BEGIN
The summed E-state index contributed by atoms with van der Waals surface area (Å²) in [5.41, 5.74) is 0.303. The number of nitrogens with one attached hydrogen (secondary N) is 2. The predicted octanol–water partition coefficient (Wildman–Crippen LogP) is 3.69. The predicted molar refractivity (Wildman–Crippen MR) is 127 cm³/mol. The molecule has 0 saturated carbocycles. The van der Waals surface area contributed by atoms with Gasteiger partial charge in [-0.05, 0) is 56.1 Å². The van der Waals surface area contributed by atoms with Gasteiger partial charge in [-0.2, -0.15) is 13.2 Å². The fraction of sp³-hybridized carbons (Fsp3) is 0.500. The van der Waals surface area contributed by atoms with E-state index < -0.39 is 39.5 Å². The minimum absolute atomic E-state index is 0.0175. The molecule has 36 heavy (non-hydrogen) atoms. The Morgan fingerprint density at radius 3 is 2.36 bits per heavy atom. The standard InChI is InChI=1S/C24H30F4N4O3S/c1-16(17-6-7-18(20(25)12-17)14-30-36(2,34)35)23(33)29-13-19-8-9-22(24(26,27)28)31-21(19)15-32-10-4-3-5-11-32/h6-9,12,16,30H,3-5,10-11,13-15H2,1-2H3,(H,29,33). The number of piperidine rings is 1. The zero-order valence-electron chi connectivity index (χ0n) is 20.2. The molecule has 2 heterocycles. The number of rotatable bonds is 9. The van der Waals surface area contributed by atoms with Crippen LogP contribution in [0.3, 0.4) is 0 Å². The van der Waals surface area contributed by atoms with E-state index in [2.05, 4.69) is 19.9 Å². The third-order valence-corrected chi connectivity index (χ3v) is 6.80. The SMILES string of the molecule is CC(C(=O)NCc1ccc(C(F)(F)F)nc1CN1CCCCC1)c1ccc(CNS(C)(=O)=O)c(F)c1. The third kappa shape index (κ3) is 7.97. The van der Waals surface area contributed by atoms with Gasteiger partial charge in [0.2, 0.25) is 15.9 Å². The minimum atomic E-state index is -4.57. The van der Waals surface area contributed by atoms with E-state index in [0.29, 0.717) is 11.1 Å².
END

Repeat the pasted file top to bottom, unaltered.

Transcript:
The summed E-state index contributed by atoms with van der Waals surface area (Å²) in [5.41, 5.74) is 0.303. The number of nitrogens with one attached hydrogen (secondary N) is 2. The predicted octanol–water partition coefficient (Wildman–Crippen LogP) is 3.69. The predicted molar refractivity (Wildman–Crippen MR) is 127 cm³/mol. The molecule has 0 saturated carbocycles. The van der Waals surface area contributed by atoms with Gasteiger partial charge in [-0.05, 0) is 56.1 Å². The van der Waals surface area contributed by atoms with Gasteiger partial charge in [-0.2, -0.15) is 13.2 Å². The fraction of sp³-hybridized carbons (Fsp3) is 0.500. The van der Waals surface area contributed by atoms with E-state index < -0.39 is 39.5 Å². The minimum absolute atomic E-state index is 0.0175. The molecule has 36 heavy (non-hydrogen) atoms. The Morgan fingerprint density at radius 3 is 2.36 bits per heavy atom. The standard InChI is InChI=1S/C24H30F4N4O3S/c1-16(17-6-7-18(20(25)12-17)14-30-36(2,34)35)23(33)29-13-19-8-9-22(24(26,27)28)31-21(19)15-32-10-4-3-5-11-32/h6-9,12,16,30H,3-5,10-11,13-15H2,1-2H3,(H,29,33). The number of piperidine rings is 1. The zero-order valence-electron chi connectivity index (χ0n) is 20.2. The molecule has 2 heterocycles. The number of rotatable bonds is 9. The van der Waals surface area contributed by atoms with Crippen LogP contribution in [0.3, 0.4) is 0 Å². The van der Waals surface area contributed by atoms with E-state index in [2.05, 4.69) is 19.9 Å². The third-order valence-corrected chi connectivity index (χ3v) is 6.80. The SMILES string of the molecule is CC(C(=O)NCc1ccc(C(F)(F)F)nc1CN1CCCCC1)c1ccc(CNS(C)(=O)=O)c(F)c1. The third kappa shape index (κ3) is 7.97. The van der Waals surface area contributed by atoms with Gasteiger partial charge in [0.2, 0.25) is 15.9 Å². The minimum atomic E-state index is -4.57. The van der Waals surface area contributed by atoms with E-state index in [0.29, 0.717) is 11.1 Å².